Toddlers Milk - photo by ckforicWhen my son, Vee, was about 14 months old, I decided to start weaning him off breastmilk – the perfect and best milk for human beings. The main reason is that his regular suckling day AND night is doing too well in child-spacing.

Weaning off breastmilk means I needed to search for an alternative toddler’s milk source for him, amongst the huge variety of milk available in the market. Since all mothers would need to go through a similar thought process when weaning the toddler off breast milk or after he outgrows infant formula, this article shall share with you six important considerations.

1. How Much Milk to Drink?

My son was breastfed latching on exclusively (except for the odd occasion) on demand, so I had no idea how much milk he drank. These are what I found out:

  • His paediatrician mentioned 500 to 600ml of dairy products per day is sufficient after one year old, mainly for the calcium.
  • Calcium intake recommended in the U.S. for children 1 to 3 years old is 500mg per day (Source: AAP Policy)
  • 240ml of milk or 240mg of yoghurt provides about 300mg of calcium (Source: AAP Policy)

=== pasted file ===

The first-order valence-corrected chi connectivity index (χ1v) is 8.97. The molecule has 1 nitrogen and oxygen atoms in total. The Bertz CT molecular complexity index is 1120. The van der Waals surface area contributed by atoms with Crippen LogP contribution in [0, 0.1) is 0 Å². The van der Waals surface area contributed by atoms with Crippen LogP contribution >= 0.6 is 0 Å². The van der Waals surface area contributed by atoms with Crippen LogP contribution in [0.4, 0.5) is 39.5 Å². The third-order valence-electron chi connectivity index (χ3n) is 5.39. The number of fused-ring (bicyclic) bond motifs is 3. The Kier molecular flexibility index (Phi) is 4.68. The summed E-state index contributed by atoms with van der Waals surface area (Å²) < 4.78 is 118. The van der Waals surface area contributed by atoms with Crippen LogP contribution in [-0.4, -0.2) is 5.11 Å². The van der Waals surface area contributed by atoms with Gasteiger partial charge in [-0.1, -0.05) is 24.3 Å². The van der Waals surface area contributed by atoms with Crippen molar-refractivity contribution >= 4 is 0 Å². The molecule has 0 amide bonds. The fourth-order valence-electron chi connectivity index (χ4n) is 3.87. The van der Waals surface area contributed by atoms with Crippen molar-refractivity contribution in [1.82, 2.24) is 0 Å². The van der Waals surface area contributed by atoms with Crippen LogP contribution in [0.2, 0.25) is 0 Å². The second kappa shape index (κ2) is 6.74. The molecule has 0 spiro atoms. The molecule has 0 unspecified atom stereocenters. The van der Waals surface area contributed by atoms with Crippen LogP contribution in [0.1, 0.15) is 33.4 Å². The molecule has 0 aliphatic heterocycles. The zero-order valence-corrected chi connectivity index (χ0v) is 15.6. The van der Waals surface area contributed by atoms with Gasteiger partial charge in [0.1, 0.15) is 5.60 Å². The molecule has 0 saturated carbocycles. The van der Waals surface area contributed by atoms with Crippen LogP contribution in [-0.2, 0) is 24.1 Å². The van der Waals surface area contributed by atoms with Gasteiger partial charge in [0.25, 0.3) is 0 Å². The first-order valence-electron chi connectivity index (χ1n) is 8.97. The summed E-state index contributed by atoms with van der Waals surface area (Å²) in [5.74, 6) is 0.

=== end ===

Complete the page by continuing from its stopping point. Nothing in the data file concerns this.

• Unless advised otherwise by your baby’s doctor, limit your toddler’s cow milk intake to no more than 24 ounces a day.” and “excessive milk consumption is a common cause of iron deficiency anemia in toddlers” (Source:

Too little milk may mean lack of calcium and fat, while too much milk could affect the child’s appetite for other nutritious solid foods. Therefore, a fine balance is needed.

As different brands of milk provide varying levels of nutrients, remember to check and compare the labels.

2. Whole Milk or Formula?

While formula milk is formulated to meet the nutritional needs of children, there are many exclusively breastfed babies and toddlers who do not accept its taste.

There are also mothers who are not convinced about feeding their children highly-processed food regularly, which is why they breastfeed in the first place. mentions “We do not recommend follow-up formulas that contain corn syrup. They are nutritionally unwise and unnecessary.